This Wednesday, after my morning exercises, I lay in bed listening to the Inauguration Ceremony. As Biden finished his oath and was no longer President-elect but President-in-fact, I felt lighter. The physical sensation was immensely pleasurable. Well being washed over me, perhaps less at the prospect of what might be accomplished than at the thought of what was being prevented.
No one can single-handedly mend all of the nation’s broken crockery, so cavalierly smashed and strewn about in the last four years, but the address which followed was one of hopeful encouragement and reasonable aspiration. It included a turn of phrase I heard my mother employ many times – the one about not judging another soul until you’ve walked a mile in his shoes.
Readers will know that whimsy and I are no strangers, but on this occasion, my mind went to a very strange place indeed – the invader mouse who has taxed my patience for weeks. Would my attitude change were I able to imagine myself in the shoes of this minuscule creature?
Such wee footwear cannot, of course, exist. Its presence would only impede the resourceful rodent’s scramble up the towel I use to protect the gloss of the wooden chest next to my rocker. The cumbersome gunboats of Mickey Mouse would send him skidding and careening to the floor. No, only a mouse’s claws enable him to scuttle effectively. Cover them with even the latest Gucci’s (sized minus 100 AAAAAAA), and our hero, or villain, is instantly emouseculated.
When I swim, I try to be the fish. Could I now, mentally, be the mouse? Shorn of other diversions, I made the attempt. The concept of indoors or outdoors is a bit rarefied for a mouse, but as the weather turned cold, a momentarily open kitchen door must have exuded a beckoning warmth. Once inside, my mouse probably sought some cozy, dark, underneathness and went to sleep.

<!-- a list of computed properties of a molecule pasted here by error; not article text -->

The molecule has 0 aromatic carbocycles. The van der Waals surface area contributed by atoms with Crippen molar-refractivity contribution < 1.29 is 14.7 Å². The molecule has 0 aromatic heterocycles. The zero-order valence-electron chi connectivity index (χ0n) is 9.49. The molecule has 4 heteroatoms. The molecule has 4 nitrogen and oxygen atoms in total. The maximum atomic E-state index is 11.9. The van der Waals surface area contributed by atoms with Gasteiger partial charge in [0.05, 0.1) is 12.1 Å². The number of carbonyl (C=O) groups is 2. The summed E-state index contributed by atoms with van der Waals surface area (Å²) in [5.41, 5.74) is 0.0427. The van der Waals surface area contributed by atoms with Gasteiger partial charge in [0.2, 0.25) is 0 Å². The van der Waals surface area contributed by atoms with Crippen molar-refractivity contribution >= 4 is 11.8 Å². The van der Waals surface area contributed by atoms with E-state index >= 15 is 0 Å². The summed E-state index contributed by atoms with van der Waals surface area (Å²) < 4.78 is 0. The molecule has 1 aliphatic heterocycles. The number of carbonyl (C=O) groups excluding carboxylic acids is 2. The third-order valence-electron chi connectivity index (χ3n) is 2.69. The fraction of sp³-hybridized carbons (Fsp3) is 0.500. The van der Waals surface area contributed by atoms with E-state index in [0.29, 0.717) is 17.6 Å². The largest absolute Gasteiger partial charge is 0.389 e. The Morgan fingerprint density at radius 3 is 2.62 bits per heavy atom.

Several readers assume that he is Timmy junior, or Timmy II, and have asked for further misadventures. I hadn’t named him, but so be it. Like my brother, Timmy jr. is nocturnal and subsists on a simple diet. Just where he finds his nourishment is a puzzle – perhaps ancient crumbs fallen behind a sofa? I provide nothing for his repasts; yet he remains the picture of health.
Some instinct warns him not to linger in the open. He darts, even when unaware of my presence. Most of the time, to Timmy 2, I suspect I’m merely one more gigantic piece in this forest of furniture and appliances. Consider his horror then, the other day, when he crawled up the towel and hoisted himself onto the surface of the chest. I dine there while watching television, and perhaps lingering aromas goad him to explore. His olfactory abilities are likely keener than mine. Slowly, this hulking object (moi) turns and exhibits eyes.
Eyes are eyes. There’s no mistaking them. No thing remains inanimate once eyes are involved. I know I’d feel abject terror if a skyscraper or a sequoia suddenly opened enormous eyes to stare at me. I made no movement, though I may have begun to smile. He fled.
I gave the matter some thought. Timmy is not harming me, nor even inconveniencing me really. There are no guests for him to startle or send screaming. It’s just the two of us. I’ve decided, unilaterally, to cease hostilities and, at least until spring, to coexist with him peacefully.
This one’s for you, Will.